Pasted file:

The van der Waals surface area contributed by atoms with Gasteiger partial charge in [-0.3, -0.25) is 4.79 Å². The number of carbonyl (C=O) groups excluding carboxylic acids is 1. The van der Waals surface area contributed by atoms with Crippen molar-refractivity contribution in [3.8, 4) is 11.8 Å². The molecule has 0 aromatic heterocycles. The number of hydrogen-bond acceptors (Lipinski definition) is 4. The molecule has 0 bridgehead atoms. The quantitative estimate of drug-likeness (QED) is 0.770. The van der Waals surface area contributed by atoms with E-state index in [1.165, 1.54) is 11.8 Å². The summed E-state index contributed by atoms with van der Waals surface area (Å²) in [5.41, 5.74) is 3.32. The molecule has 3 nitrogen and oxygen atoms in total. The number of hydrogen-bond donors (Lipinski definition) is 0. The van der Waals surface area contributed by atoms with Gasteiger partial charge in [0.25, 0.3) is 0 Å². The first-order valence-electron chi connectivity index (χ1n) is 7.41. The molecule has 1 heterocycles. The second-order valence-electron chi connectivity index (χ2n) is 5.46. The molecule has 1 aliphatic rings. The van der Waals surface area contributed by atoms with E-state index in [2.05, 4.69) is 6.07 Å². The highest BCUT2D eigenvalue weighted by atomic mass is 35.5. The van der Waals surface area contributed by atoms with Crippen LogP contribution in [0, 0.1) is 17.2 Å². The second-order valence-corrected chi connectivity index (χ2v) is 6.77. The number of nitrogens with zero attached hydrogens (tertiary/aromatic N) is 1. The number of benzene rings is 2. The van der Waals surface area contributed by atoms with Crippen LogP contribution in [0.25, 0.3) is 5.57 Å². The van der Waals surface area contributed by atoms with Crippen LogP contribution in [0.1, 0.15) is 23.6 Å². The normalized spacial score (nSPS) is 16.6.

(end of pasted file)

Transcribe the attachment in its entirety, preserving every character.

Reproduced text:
The van der Waals surface area contributed by atoms with Gasteiger partial charge in [-0.3, -0.25) is 4.79 Å². The number of carbonyl (C=O) groups excluding carboxylic acids is 1. The van der Waals surface area contributed by atoms with Crippen molar-refractivity contribution in [3.8, 4) is 11.8 Å². The molecule has 0 aromatic heterocycles. The number of hydrogen-bond acceptors (Lipinski definition) is 4. The molecule has 0 bridgehead atoms. The quantitative estimate of drug-likeness (QED) is 0.770. The van der Waals surface area contributed by atoms with E-state index in [1.165, 1.54) is 11.8 Å². The summed E-state index contributed by atoms with van der Waals surface area (Å²) in [5.41, 5.74) is 3.32. The molecule has 3 nitrogen and oxygen atoms in total. The number of hydrogen-bond donors (Lipinski definition) is 0. The van der Waals surface area contributed by atoms with Gasteiger partial charge in [0.25, 0.3) is 0 Å². The first-order valence-electron chi connectivity index (χ1n) is 7.41. The molecule has 1 heterocycles. The second-order valence-electron chi connectivity index (χ2n) is 5.46. The molecule has 1 aliphatic rings. The van der Waals surface area contributed by atoms with E-state index in [2.05, 4.69) is 6.07 Å². The highest BCUT2D eigenvalue weighted by atomic mass is 35.5. The van der Waals surface area contributed by atoms with Crippen LogP contribution in [0, 0.1) is 17.2 Å². The second-order valence-corrected chi connectivity index (χ2v) is 6.77. The number of nitrogens with zero attached hydrogens (tertiary/aromatic N) is 1. The number of benzene rings is 2. The van der Waals surface area contributed by atoms with Crippen LogP contribution in [0.25, 0.3) is 5.57 Å². The van der Waals surface area contributed by atoms with Crippen LogP contribution in [0.1, 0.15) is 23.6 Å². The normalized spacial score (nSPS) is 16.6.